Big Ten Announcement Today
CHN Staff Report
PARK RIDGE, Ill. The Big Ten officially announced today its decision to form a Division I hockey conference, to begin play in 2013-14.
The league will include the six Big Ten that will be playing D-I hockey by then — current WCHA schools Minnesota and Wisconsin; current CCHA schools Ohio State, Michigan and Michigan State; and newcomer Penn State, which will begin play as an independent in 2012-13.
The teams will play a 20-game league schedule, with each team playing each other four times. That would leave each team with at least 14 non-league games per season to fill. No formal scheduling agreement with the remaining CCHA and WCHA members is expected at this time, but the Big Ten said it was in discussions to do so. There will be a standalone conference tournament at the end of the season, though details were not announced at this time.
The Big Ten was ready to make an announcement as early as last week, following meetings among athletic directors at the league's basketball tournament. But it was convinced to wait as to avoid overshadowing the current conference's championship tournaments.
Technically, the decision still needs to be approved by the Big Ten Council of Presidents/Chancellors, which next meets in June.
The catalyst for the formation of the conference was Penn State's decision, announced last September, to start a Division I men's hockey program in 2012-13. The Big Ten requires six member schools sponsoring a sport in order to form an official conference, and Penn State makes six. The NCAA also requires a six-team minimum for a conference to qualify for an automatic bid to the NCAA Tournament.
After the Penn State announcement, a Big Ten Hockey Conference was looking likely for 2014-15, but the timeline was moved up when construction on Penn State's arena started coming in ahead of schedule. With the arena now expected to be completed by the start of the 2013-14 season, the Big Ten decided then was the time to start Big Ten hockey. Penn State is currently looking for a head coach for the program.
“Adding hockey to the Big Ten Conference helps keep the sport moving in the right direction,” Mark Osiecki, Ohio State men’s ice hockey head coach, said. “Having even more games on the Big Ten Network will raise awareness both of Ohio State’s program and college hockey in the United States and Canada. It will make it even easier for our alumni to follow the team throughout the year. It is exciting both for our program, and for Ohio State fans, hockey is going to become a part of the great tradition of the Big Ten Conference.”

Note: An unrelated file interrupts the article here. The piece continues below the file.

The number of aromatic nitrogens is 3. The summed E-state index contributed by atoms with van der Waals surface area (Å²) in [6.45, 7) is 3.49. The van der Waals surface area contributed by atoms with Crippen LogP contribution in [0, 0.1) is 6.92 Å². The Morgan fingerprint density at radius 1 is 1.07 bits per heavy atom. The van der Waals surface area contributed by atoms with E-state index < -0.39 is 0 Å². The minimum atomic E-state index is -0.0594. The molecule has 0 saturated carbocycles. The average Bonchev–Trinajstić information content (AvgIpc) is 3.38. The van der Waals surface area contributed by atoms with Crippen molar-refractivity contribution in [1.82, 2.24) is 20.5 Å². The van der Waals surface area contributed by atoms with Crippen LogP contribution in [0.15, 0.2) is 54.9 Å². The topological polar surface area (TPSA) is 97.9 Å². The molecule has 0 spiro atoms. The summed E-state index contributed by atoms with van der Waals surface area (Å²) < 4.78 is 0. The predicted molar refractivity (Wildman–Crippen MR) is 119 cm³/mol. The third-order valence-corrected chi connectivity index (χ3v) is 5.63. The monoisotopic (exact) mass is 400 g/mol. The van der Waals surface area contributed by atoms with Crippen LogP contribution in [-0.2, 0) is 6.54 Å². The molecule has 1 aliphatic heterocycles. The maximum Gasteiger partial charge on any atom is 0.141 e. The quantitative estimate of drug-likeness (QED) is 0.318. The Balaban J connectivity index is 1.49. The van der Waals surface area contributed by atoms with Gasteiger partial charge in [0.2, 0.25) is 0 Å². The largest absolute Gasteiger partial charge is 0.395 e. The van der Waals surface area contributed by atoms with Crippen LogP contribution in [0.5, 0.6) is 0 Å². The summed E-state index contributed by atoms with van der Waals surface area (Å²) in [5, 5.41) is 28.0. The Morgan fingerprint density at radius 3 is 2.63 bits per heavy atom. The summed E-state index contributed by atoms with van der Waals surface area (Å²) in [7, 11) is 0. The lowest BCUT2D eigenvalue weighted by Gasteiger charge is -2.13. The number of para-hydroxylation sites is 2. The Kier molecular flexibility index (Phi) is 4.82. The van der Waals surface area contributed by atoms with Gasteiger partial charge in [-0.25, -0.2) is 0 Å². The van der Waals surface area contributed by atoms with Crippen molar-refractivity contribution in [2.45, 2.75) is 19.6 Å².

This possibility has long been feared by many in the hockey community because of the potential ramifications across the board. It remains to be seen what will happen to the remaining CCHA and WCHA schools.
The WCHA was riding high just last year when it decided to accept Bemidji State and Nebraska-Omaha as new members, with UNO jumping from the CCHA. Now, things will go the other way, with the league losing two flagship members — Wisconsin and Minnesota.
“It’s worth celebrating that a BCS conference institution in Penn State has joined the great landscape of college hockey. We are also pleased that the Big Ten has embraced this move by recommending that men’s hockey be added as an official conference sport,” Minnesota director of athletics Joel Maturi said. “At the same time there are some mixed emotions for us, as Minnesota is an original and proud member of the WCHA. We would depart with fond memories, and the sincere belief that many of the great WCHA rivalries that the Gophers have been a part of will continue through non-conference play.”
The College Hockey Showcase was held in recent years, pitting Wisconsin and Minnesota against Michigan and Michigan State. Wisconsin decided to pull out of that arrangement following this season, in hopes that a formal conference would soon come to be.
“We are excited about the possibility of a Big Ten hockey conference beginning with the 2013-14 season,” Minnesota coach Don Lucia said. “Our rivalry with Wisconsin is well documented and it will be nice to play Michigan and Michigan State more than once a year. It will also be exciting to create new rivalries with Ohio State and Penn State. Right now we enjoy playing in the WCHA and will work with the league and WCHA schools to maintain established and traditional rivalries to ensure a competitive and entertaining non-conference schedule.”
The CCHA, meanwhile, will be harder hit, after already losing UNO last year and now three more schools. In addition, most of the eight remaining CCHA schools are smaller than the ones in the WCHA, and rely more heavily on the revenue that schools like Michigan and Michigan State bring into the league. Western Michigan and Bowling Green, for example, had just gotten themselves back on solid footing as programs. Ferris State and Lake Superior State could also be negatively impacted.
There have been numerous discussions at the league level already as to how to react to the creation of a Big Ten Hockey Conference. But it will be up to each individual school to decide what it wants to do, if anything, and nothing is close to being worked out.